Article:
The requirements set by FISMA specify that “(1) information security management processes are integrated with budgetary planning; (2) senior agency officials, including chief information officers, carry out their information security responsibilities; and (3) all personnel are held accountable for complying with the agency-wide information security program.”[5] The first step to implementing the tools needed to meet these requirements and that of other legislation is to assess current business processes to see how they can be streamlined. Any agencies still using paper-based or disparate legacy systems can easily transition to innovative cloud-based solutions that will allow them to comply with current regulations, improve the user experience, and tackle large quantities of data more securely.

We have assisted agencies in modernizing their business processes for years, but the massive and exponentially increasing amount of data is going to create even more complex challenges that will require a reimagined approach to managing the workplace. What we need are sweeping enterprise tools that can aggregate data and be configured to meet new needs as they emerge. This perspective challenges agency IT spending trends of purchasing software to automate processes according to specific function without looking at the big picture.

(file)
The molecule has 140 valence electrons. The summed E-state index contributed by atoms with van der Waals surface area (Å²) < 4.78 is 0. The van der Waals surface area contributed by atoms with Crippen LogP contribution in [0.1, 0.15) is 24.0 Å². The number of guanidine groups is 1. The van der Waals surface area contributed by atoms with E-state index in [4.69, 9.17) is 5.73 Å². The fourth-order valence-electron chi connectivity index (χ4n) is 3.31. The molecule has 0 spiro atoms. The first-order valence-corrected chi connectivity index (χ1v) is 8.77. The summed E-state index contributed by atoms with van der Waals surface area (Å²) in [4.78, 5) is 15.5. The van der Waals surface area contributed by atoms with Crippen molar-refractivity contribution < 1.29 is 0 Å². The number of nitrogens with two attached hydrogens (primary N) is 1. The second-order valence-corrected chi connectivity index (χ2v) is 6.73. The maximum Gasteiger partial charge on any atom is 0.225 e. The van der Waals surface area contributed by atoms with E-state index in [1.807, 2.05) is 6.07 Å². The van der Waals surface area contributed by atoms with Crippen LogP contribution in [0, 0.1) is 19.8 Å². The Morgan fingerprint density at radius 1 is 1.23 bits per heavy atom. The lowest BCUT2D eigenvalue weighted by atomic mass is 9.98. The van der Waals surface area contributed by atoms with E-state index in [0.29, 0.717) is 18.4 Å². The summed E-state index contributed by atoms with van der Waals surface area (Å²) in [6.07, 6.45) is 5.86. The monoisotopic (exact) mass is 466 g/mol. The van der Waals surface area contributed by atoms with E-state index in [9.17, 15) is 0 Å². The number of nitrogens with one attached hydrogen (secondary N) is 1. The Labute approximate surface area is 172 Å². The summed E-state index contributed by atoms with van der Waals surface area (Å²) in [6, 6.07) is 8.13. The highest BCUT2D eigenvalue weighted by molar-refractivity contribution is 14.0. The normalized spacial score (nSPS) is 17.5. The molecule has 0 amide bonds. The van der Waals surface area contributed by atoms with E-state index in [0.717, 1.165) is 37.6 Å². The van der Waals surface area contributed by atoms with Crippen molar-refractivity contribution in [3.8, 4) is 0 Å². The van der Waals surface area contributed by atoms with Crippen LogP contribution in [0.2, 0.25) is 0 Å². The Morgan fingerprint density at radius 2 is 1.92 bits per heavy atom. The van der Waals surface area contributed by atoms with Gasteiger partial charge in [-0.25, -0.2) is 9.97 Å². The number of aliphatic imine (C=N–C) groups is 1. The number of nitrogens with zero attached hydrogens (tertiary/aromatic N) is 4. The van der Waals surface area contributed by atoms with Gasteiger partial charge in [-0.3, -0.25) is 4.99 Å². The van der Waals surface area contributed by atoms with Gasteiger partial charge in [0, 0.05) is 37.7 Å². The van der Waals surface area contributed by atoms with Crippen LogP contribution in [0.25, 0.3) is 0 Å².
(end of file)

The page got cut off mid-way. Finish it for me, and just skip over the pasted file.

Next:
By focusing on just one business process at a time, we cannot transform work in a way that is responsive to the challenges of digital government. For example, Offices of the Chief Human Capital Officer often require employees to use several different applications on a regular basis rather than rely on manual paper-based methods, but each of these applications come with their own user interfaces and other significant differences, which in turn demands extensive training and support costs. This fragmentation in architecture also prevents enterprise reporting capable of generating insightful and actionable analytics, all while burdening operations and maintenance budgets. An enterprise human capital management system, like the one we have built, consolidates the disparate HR processes under one roof, streamlining user experience and enhancing security while opening the doors to exploring new relationships between agency policies (e.g. telework) and employee outcomes.

Often the intentions are good, but because of how agencies receive their funding, products are funded incrementally. Addressing this problem requires a different plan with solutions that are built on platforms rather than function-specific solutions. With a platform-centric approach, agencies are able to easily expand and grow into other functions as needs and funding allow, ultimately conserving investments compared to building new applications every few years.